Skip to comments.Collision Of Colossal Icebergs Said Imminent...
Posted on 01/10/2005 8:09:30 PM PST by bitt
'It is an event so large that the best seat in the house is in space: a massive iceberg is on a collision course with a floating glacier near the McMurdo Research Station in Antarctica. NASA satellites have witnessed the 100-mile-long B-15A iceberg moving steadily towards the Drygalski Ice Tongue. Though the iceberg's pace has slowed in recent days, NASA scientists expect a collision to occur no later than January 15, 2005.'
(Excerpt) Read more at nasa.gov ...
Hey, let's send Dan Rather down there to get some live pictures!
Is that a good thing?
"It's a clash of the titans, a radical and uncommon event," says Robert Bindshadler, a researcher at NASA's Goddard Space Flight Center, and if the two giant slabs of ice collide, we could see one of the best demolition derbies on the planet. "Even a 'tap' from a giant can be powerful. It will certainly be a blow far larger than anything else the ice tongue has ever experienced," says Bindshadler.
When the iceberg and the ice tongue collide, the impact will likely "dent their bumpers," says Bindshadler. The edges could crumple and ice could pile or drift into the Ross Sea. But if the B-15A iceberg picks up enough speed before the two collide, the results could be more spectacular. The Drygalski Ice Tongue could break off.
The ice tongue is thick ice that grows out over the Ross Sea from a land-based glacier on Antarctica's Scott Coast. "Ice tongues do break off on occasion," says Bindshadler. "It would only take one thin area on the ice tongue to make it break off." There's no guarantee that the Drygalski Ice Tongue will break off, but "this is the toughest blow it has ever had to deal with."
"That Ice tongue has no reason for staying intact" says Waleed Abdalati, researcher with NASA's Goddard Space Flight Center, but Bindshadler points out, it may not break up either. The results depend on the movement of the B-15A iceberg.
The B-15A iceberg is a 3,000-square-kilometer (1,200-square-mile) behemoth that has a history of causing problems. It is the largest fragment of a much larger iceberg that broke away from the Ross Ice Shelf in March 2000. Scientists believe that the enormous piece of ice broke away as part of a long-term natural cycle (every 50-to-100 years, or so) in which the shelf, which is roughly the size of Texas, sheds pieces much as human fingernails grow and break off.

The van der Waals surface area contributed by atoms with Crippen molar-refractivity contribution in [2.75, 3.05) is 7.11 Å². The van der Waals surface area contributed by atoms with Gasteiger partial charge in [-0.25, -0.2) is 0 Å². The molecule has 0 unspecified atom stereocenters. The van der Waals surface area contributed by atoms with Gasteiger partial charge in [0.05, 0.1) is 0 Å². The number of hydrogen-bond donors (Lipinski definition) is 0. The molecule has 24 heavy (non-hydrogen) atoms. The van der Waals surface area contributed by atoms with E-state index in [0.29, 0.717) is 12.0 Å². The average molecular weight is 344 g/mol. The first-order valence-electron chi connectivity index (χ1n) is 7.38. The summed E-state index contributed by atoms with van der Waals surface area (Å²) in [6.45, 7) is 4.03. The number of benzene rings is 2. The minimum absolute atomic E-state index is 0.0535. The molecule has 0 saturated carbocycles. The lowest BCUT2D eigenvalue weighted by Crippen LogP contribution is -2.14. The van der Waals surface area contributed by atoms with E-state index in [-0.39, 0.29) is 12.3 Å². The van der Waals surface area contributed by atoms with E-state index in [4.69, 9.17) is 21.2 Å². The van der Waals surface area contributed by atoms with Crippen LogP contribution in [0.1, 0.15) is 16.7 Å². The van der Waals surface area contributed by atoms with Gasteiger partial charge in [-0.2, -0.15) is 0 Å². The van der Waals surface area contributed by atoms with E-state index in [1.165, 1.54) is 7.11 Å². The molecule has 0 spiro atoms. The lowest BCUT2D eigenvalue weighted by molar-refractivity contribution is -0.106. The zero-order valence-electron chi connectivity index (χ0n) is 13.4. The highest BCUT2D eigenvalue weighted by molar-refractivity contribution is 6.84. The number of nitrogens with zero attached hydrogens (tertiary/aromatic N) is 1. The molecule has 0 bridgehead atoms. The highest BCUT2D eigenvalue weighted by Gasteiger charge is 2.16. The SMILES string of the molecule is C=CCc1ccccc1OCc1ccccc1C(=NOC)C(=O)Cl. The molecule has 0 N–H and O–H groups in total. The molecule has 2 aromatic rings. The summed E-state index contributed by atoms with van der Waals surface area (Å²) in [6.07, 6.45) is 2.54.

I have always loved shaved ice...
If the collision occurs as predicted, this could be an event that we witness again and again. The tides that drive the iceberg's motion tend to push it in circles. "If B-15A bangs the ice tongue once, it could bang it again," says Bindshadler. With multiple daily views of the Ross Sea, NASA satellites will be there to watch the show.
I guess it will just be a great ice show?
"who is this, really?"
and a bit like New England right now...
I would imagine it is more than several miles between villages...? Do you fly?
"If B-15A bangs the ice tongue once, it could bang it again,"
Nah, too easy.
Thanks! Yes I just read that on the site, apparently it sounds like it will be a great ice show but no apparent weather calamities? unless I am missing something.
Well, I dunno. Many appear to believe that The Tongue will stick it out and not break off from its parent glacier. If it does break off, I suppose it could pick up some speed and do some damage to another glacier
So it's like Clash of the Glaciers? Maybe it's one of those things where you have to be there to appreciate the view?
The view would be good, but the sound that the collision would make would be something to hear.
this is still the best pic from NASA, IMO...this image is from a panoramic pic on MARS - what is the piece of wood doing there?????????
I'm sure that iceburg will take a real licking.
Disclaimer: Opinions posted on Free Republic are those of the individual posters and do not necessarily represent the opinion of Free Republic or its management. All materials posted herein are protected by copyright law and the exemption for fair use of copyrighted works.